What To Eat On A Post-Christmas Budget

Here we are. January. And while we may be rich in a festive flush of Aesop goodies, fancy candles and Christmas gift vouchers, most of us will also be going for seriously broke until that end-of-the-month paycheque turns up.
Still, a bleak January is the perfect time for a booze detox and a few hygge-style nights in. You’ve still got to eat though, so here are a few tips on how to do that cheaply but deliciously.
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Shop Smart

Before we get going here, you need to accept this is going to take a bit of a shopping plan and perhaps a closer relationship with your cooker.

Let’s start in the supermarket. First, cut down on pricier meat and fish choices (maybe even give them a miss altogether?) and stock up on plenty of chickpeas, lentils and beans to deliver your protein hit. If you can’t face a flesh-free month, buy cheaper options like minced beef or turkey and smoked mackerel or tinned tuna. Shop seasonal fresh fruit and vegetables where you can but don’t dismiss frozen choices. They’re far cheaper, nutritionally as good (sometimes better) and you only use as much as you need, cutting down on waste. Say hello to budget ranges in the supermarket. You really won’t notice the difference on basics like rice, pasta, potatoes and tins of tomatoes. Some may taste even better than your regular buys.

Get ready for a bit of DIY. Expensive convenience buys – that’s everything from porridge sachets and ready meals to pre-prepared sandwiches and snacks – are out this month. Instead, invest in flexible foods like porridge oats. As well as providing a healthy breakfast bowl, try toasting a cup of oats in the oven for a few minutes, mix with some chopped dried apple, raisins, nuts and seeds and there you go, your very own muesli. More delicious and cheaper than anything you’ll find in the supermarket. You can also add oats to a breakfast smoothie or use in baked goodies (see last slide).
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Spice It Up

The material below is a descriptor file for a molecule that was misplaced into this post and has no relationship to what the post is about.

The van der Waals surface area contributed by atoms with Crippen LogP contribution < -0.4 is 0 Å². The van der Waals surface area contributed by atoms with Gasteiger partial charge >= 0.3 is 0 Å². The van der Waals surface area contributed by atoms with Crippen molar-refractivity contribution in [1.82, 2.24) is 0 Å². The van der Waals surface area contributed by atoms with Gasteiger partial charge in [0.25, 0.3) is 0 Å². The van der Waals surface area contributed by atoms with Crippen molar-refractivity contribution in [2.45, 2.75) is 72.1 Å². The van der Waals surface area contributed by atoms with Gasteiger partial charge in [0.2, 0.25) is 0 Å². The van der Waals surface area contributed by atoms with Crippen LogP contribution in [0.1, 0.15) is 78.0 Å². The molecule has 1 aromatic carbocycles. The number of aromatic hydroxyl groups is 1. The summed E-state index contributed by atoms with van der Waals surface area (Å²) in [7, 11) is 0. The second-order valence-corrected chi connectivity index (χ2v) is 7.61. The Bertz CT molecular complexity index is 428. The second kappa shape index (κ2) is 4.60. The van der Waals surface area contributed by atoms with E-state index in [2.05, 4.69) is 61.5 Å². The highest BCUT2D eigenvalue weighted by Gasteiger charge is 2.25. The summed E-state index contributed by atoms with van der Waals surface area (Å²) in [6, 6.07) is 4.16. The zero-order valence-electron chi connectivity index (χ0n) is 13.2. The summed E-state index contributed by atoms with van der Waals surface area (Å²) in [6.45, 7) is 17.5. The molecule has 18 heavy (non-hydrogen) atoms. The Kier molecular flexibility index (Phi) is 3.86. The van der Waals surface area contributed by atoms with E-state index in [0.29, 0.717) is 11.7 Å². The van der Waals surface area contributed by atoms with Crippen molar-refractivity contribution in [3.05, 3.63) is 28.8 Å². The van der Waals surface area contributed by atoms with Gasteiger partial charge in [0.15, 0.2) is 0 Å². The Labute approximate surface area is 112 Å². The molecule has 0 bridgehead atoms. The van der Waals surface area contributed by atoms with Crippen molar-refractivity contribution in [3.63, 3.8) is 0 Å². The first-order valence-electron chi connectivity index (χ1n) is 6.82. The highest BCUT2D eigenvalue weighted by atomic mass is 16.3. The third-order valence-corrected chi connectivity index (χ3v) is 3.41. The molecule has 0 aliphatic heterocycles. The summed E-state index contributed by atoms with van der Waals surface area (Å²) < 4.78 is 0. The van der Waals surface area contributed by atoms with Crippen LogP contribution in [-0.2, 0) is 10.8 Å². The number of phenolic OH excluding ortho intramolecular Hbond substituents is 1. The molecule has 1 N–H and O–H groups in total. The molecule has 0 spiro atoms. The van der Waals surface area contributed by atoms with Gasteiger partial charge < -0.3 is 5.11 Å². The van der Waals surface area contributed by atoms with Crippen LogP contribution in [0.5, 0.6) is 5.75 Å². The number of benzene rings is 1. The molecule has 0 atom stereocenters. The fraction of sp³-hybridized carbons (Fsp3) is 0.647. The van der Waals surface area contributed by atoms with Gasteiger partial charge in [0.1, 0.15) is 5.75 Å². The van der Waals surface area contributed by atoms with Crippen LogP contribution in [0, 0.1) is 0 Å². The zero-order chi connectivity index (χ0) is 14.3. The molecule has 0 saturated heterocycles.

Spices, herbs, and a little citrus in the mix go such a long way to boost a whole bunch of dishes. Where would money-saving mince be without a few spices to perk it into a fiery chilli for some seriously flavoursome meatballs? And want to make a stir-fry really sing? Just throw in some fresh grated ginger and a star anise to add instant fragrance and taste. They’re not expensive but investing in a jar of harissa, fennel seeds or some smoked paprika could really lift a simple meal.

Dinner doesn’t come much more cost-effective than a spice-rich curry. It’s a dish that adapts to just about every kind of dietary requirement, most recipes can be made ahead and the flavours only get better the next day. They freeze well too, which means an hour or two spent knocking up a pot of lentil dhal or a chicken dopiaza will stand you in good stead for meal solutions the rest of the month.

As well as the more obvious uses, spices and herbs can also tweak and lift an everyday snack or meal. Roast potatoes with turmeric or some ground cumin. Try adding a few chilli flakes with the juice and zest of a lime to a tin of drained tuna. Mix in a little mayo, team with some crisp leaves and seasoning and you have a punchy filling for a baked potato or wrap.
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Bakes Are Brilliant

I’ve never met a bake I didn’t like. From the ubiquitous mac and cheese (load with roast cherry tomatoes, cauliflower and kale to make it taste great and go further) to a tray of simple seasonal root veg roasted with lemon wedges and rosemary. They are the super easy way to eat well on the cheap. Low maintenance, apart from a little initial chopping, they’re perfect for feeding friends too.